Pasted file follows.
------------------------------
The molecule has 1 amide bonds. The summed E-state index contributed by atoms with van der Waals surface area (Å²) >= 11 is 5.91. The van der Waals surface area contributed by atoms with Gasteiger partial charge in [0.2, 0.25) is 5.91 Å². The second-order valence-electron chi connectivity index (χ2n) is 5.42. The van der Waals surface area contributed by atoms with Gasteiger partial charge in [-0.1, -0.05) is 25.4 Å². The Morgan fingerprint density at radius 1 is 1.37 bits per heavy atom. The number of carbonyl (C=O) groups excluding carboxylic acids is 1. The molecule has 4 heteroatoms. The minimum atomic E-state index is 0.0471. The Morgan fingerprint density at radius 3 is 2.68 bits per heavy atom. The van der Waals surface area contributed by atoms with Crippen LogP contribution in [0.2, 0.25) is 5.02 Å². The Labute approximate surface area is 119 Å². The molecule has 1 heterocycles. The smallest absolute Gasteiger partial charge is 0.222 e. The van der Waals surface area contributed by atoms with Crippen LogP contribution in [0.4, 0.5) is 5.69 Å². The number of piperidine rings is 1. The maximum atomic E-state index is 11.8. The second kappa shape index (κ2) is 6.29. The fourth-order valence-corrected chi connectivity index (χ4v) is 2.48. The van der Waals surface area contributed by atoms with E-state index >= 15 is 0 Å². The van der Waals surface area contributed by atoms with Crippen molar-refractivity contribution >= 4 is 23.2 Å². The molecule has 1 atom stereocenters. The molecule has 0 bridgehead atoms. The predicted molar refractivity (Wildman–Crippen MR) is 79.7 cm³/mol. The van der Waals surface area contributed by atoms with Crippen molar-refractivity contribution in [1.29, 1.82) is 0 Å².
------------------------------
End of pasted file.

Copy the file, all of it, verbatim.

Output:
The molecule has 1 amide bonds. The summed E-state index contributed by atoms with van der Waals surface area (Å²) >= 11 is 5.91. The van der Waals surface area contributed by atoms with Gasteiger partial charge in [0.2, 0.25) is 5.91 Å². The second-order valence-electron chi connectivity index (χ2n) is 5.42. The van der Waals surface area contributed by atoms with Gasteiger partial charge in [-0.1, -0.05) is 25.4 Å². The Morgan fingerprint density at radius 1 is 1.37 bits per heavy atom. The number of carbonyl (C=O) groups excluding carboxylic acids is 1. The molecule has 4 heteroatoms. The minimum atomic E-state index is 0.0471. The Morgan fingerprint density at radius 3 is 2.68 bits per heavy atom. The van der Waals surface area contributed by atoms with Crippen LogP contribution in [0.2, 0.25) is 5.02 Å². The Labute approximate surface area is 119 Å². The molecule has 1 heterocycles. The smallest absolute Gasteiger partial charge is 0.222 e. The van der Waals surface area contributed by atoms with Crippen LogP contribution in [0.4, 0.5) is 5.69 Å². The number of piperidine rings is 1. The maximum atomic E-state index is 11.8. The second kappa shape index (κ2) is 6.29. The fourth-order valence-corrected chi connectivity index (χ4v) is 2.48. The van der Waals surface area contributed by atoms with E-state index >= 15 is 0 Å². The van der Waals surface area contributed by atoms with Crippen molar-refractivity contribution >= 4 is 23.2 Å². The molecule has 1 atom stereocenters. The molecule has 0 bridgehead atoms. The predicted molar refractivity (Wildman–Crippen MR) is 79.7 cm³/mol. The van der Waals surface area contributed by atoms with Crippen molar-refractivity contribution in [1.29, 1.82) is 0 Å².